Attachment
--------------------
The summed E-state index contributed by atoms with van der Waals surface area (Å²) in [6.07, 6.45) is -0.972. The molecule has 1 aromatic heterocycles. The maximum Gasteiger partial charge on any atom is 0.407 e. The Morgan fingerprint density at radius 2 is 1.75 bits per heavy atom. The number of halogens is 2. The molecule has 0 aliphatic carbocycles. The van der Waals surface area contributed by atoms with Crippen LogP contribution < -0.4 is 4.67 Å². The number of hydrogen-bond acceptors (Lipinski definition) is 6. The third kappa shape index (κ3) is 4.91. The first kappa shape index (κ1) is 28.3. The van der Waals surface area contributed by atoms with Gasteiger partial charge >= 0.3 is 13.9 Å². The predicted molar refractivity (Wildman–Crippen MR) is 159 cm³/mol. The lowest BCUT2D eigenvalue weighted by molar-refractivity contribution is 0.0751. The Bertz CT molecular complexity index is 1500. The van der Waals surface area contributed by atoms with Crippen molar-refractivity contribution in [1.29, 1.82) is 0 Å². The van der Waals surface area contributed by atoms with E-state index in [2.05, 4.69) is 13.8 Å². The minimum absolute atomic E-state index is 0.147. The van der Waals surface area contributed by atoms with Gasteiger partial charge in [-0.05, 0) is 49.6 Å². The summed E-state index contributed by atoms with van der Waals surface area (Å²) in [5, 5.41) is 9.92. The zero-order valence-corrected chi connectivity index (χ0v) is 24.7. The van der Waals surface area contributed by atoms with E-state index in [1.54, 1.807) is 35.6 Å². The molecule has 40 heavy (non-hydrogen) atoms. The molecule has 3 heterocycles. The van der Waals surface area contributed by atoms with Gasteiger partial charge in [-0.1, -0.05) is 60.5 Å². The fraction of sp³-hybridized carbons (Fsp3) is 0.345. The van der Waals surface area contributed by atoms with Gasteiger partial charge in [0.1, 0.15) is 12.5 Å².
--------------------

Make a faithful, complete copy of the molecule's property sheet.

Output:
The summed E-state index contributed by atoms with van der Waals surface area (Å²) in [6.07, 6.45) is -0.972. The molecule has 1 aromatic heterocycles. The maximum Gasteiger partial charge on any atom is 0.407 e. The Morgan fingerprint density at radius 2 is 1.75 bits per heavy atom. The number of halogens is 2. The molecule has 0 aliphatic carbocycles. The van der Waals surface area contributed by atoms with Crippen LogP contribution < -0.4 is 4.67 Å². The number of hydrogen-bond acceptors (Lipinski definition) is 6. The third kappa shape index (κ3) is 4.91. The first kappa shape index (κ1) is 28.3. The van der Waals surface area contributed by atoms with Gasteiger partial charge >= 0.3 is 13.9 Å². The predicted molar refractivity (Wildman–Crippen MR) is 159 cm³/mol. The lowest BCUT2D eigenvalue weighted by molar-refractivity contribution is 0.0751. The Bertz CT molecular complexity index is 1500. The van der Waals surface area contributed by atoms with Crippen molar-refractivity contribution in [1.29, 1.82) is 0 Å². The van der Waals surface area contributed by atoms with E-state index in [2.05, 4.69) is 13.8 Å². The minimum absolute atomic E-state index is 0.147. The van der Waals surface area contributed by atoms with Gasteiger partial charge in [-0.05, 0) is 49.6 Å². The summed E-state index contributed by atoms with van der Waals surface area (Å²) in [5, 5.41) is 9.92. The zero-order valence-corrected chi connectivity index (χ0v) is 24.7. The van der Waals surface area contributed by atoms with E-state index in [1.54, 1.807) is 35.6 Å². The molecule has 40 heavy (non-hydrogen) atoms. The molecule has 3 heterocycles. The van der Waals surface area contributed by atoms with Gasteiger partial charge in [-0.1, -0.05) is 60.5 Å². The fraction of sp³-hybridized carbons (Fsp3) is 0.345. The van der Waals surface area contributed by atoms with Gasteiger partial charge in [0.1, 0.15) is 12.5 Å².